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Print ISSN: 0031-0247
Online ISSN: 2274-0333
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A reassessment of the giant birds Liornis floweri Ameghino, 1895 and Callornis giganteus Ameghino, 1895, from the Santacrucian (late Early Miocene) of Argentina.
Eric Buffetaut
Keywords: Argentina; Aves; Callornis; Liornis; Miocene

doi: 10.18563/pv.40.2.e3

    The status of the giant bird taxa Liornis floweri and Callornis giganteus from the Santa Cruz Formation (late Early Miocene) of Patagonia, first described by Ameghino (1895) is reassessed on the basis of a re-examination of the type material at the Natural History Museum, London. Liornis floweri, which lacks a Pons supratendineus on the tibiotarsus and has an unbifurcated Canalis interosseus distalis on the tarsometatarsus, is clearly a brontornithid and is considered as a junior synonym of Brontornis burmeisteri. Ameghino’s replacement of Callornis by Eucallornis is unjustified. Callornis giganteus is a chimera based on a phorusrhacid tarsometatarsus (probably belonging to Phorusrhacos longissimus) and a brontornithid tibiotarsus. The latter can be considered as the lectotype of Callornis giganteus, which may represent a small morph of Brontornis burmeisteri or a distinct taxon. It is referred to here as Brontornithidae indet. The tarsometatarsus described by Dolgopol de Saez (1927a,b) as Liornis minor and considered by her as a gracile brontornithid apparently has a bifurcated Canalis interosseus distalis and should therefore be placed among the Phorusrhacidae. 

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Published in Vol.40-2 (2016)

The Late Cretaceous nesting site of Auca Mahuevo (Patagonia, Argentina): eggs, nests, and embryos of titanosaurian sauropods.
Luis M. Chiappe, Rodolpho. . Coria, Frankie D. Jackson and Lowell Dingus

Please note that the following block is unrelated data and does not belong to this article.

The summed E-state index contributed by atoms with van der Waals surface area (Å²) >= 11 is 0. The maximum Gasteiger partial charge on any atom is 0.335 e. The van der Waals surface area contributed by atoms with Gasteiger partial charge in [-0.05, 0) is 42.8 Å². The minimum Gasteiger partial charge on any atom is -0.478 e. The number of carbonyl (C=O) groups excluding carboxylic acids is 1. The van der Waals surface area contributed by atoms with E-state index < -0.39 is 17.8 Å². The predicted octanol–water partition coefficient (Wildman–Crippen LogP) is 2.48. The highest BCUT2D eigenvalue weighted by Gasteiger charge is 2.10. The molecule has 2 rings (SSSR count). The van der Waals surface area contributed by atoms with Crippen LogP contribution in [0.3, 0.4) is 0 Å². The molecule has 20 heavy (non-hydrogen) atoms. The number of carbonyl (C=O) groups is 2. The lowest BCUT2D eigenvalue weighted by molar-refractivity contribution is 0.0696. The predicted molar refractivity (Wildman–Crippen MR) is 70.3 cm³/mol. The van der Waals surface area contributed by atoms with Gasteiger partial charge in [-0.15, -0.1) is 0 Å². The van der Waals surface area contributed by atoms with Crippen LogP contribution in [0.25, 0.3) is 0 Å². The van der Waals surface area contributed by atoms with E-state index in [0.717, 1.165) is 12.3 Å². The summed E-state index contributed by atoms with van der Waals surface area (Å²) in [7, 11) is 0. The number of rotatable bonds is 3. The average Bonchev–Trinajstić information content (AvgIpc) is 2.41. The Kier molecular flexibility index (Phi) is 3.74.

Keywords: Argentina; Eggs; embryos; Late Cretaceous; nests; Patagonia; titanosaurian sauropods

    The late Cretaceous Auca Mahuevo nesting site (Neuquén Province, Argentina) has produced a large number of sauropod eggs, many of them containing the remains of embryos. Research at this site has generated important information about the development of the embryos, the morphology and eggshell microstructure of the eggs, and the reproductive behavior of sauropod dinosaurs. Cranial features present in the embryos have allowed their identification as those of titanosaurian sauropods. Differences in the texture of the sediments that contain some of the egg-clutches have illuminated their nest architecture. Microstructural studies of eggshells have expanded our knowledge of their variability and the incidence of pathologies within a reproductive titanosaurian population. Maps showing the spatial distribution of eggs and clutches. the stratigraphic distribution of the egg-beds, and the sedimentological context in which they are contained, have provided the basis for several inferences about the nesting behavior of these dinosaurs. 

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Published in Vol. 32, Fasc. 2-4 (2003)

The evolution of the molar pattern of the Erethizontidae (Rodentia,Hystricognathi) and the validity of Parasteiromys Ameghino, 1904.
Adriana M. Candela